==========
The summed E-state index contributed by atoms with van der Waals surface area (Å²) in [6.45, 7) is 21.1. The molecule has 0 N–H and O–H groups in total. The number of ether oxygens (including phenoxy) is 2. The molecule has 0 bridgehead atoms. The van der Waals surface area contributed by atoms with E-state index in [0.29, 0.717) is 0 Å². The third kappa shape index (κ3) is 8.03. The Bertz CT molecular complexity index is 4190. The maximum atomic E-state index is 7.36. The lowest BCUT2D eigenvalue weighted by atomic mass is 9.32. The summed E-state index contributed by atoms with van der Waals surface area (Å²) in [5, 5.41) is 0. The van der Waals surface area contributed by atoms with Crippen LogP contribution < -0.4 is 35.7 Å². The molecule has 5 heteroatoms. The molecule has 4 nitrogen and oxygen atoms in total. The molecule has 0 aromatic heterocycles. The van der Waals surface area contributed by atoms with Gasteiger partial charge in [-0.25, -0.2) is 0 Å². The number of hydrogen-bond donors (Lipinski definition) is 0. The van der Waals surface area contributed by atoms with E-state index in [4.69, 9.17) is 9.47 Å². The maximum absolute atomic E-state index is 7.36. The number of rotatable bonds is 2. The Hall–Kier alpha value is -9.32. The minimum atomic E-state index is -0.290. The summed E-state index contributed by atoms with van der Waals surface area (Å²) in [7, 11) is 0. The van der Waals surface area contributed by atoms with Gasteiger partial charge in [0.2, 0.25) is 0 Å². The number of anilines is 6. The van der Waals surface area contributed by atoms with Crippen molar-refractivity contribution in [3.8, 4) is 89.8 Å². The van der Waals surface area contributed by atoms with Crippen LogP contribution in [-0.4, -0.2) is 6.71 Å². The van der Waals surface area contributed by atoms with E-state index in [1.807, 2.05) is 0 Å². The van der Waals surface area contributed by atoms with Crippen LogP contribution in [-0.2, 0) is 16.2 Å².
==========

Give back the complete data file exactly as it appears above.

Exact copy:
The summed E-state index contributed by atoms with van der Waals surface area (Å²) in [6.45, 7) is 21.1. The molecule has 0 N–H and O–H groups in total. The number of ether oxygens (including phenoxy) is 2. The molecule has 0 bridgehead atoms. The van der Waals surface area contributed by atoms with E-state index in [0.29, 0.717) is 0 Å². The third kappa shape index (κ3) is 8.03. The Bertz CT molecular complexity index is 4190. The maximum atomic E-state index is 7.36. The lowest BCUT2D eigenvalue weighted by atomic mass is 9.32. The summed E-state index contributed by atoms with van der Waals surface area (Å²) in [5, 5.41) is 0. The van der Waals surface area contributed by atoms with Crippen LogP contribution < -0.4 is 35.7 Å². The molecule has 5 heteroatoms. The molecule has 4 nitrogen and oxygen atoms in total. The molecule has 0 aromatic heterocycles. The van der Waals surface area contributed by atoms with Gasteiger partial charge in [-0.25, -0.2) is 0 Å². The number of hydrogen-bond donors (Lipinski definition) is 0. The van der Waals surface area contributed by atoms with E-state index in [4.69, 9.17) is 9.47 Å². The maximum absolute atomic E-state index is 7.36. The number of rotatable bonds is 2. The Hall–Kier alpha value is -9.32. The minimum atomic E-state index is -0.290. The summed E-state index contributed by atoms with van der Waals surface area (Å²) in [7, 11) is 0. The van der Waals surface area contributed by atoms with Gasteiger partial charge in [0.2, 0.25) is 0 Å². The number of anilines is 6. The van der Waals surface area contributed by atoms with Crippen molar-refractivity contribution in [3.8, 4) is 89.8 Å². The van der Waals surface area contributed by atoms with Crippen LogP contribution in [-0.4, -0.2) is 6.71 Å². The van der Waals surface area contributed by atoms with E-state index in [1.807, 2.05) is 0 Å². The van der Waals surface area contributed by atoms with Crippen LogP contribution in [-0.2, 0) is 16.2 Å².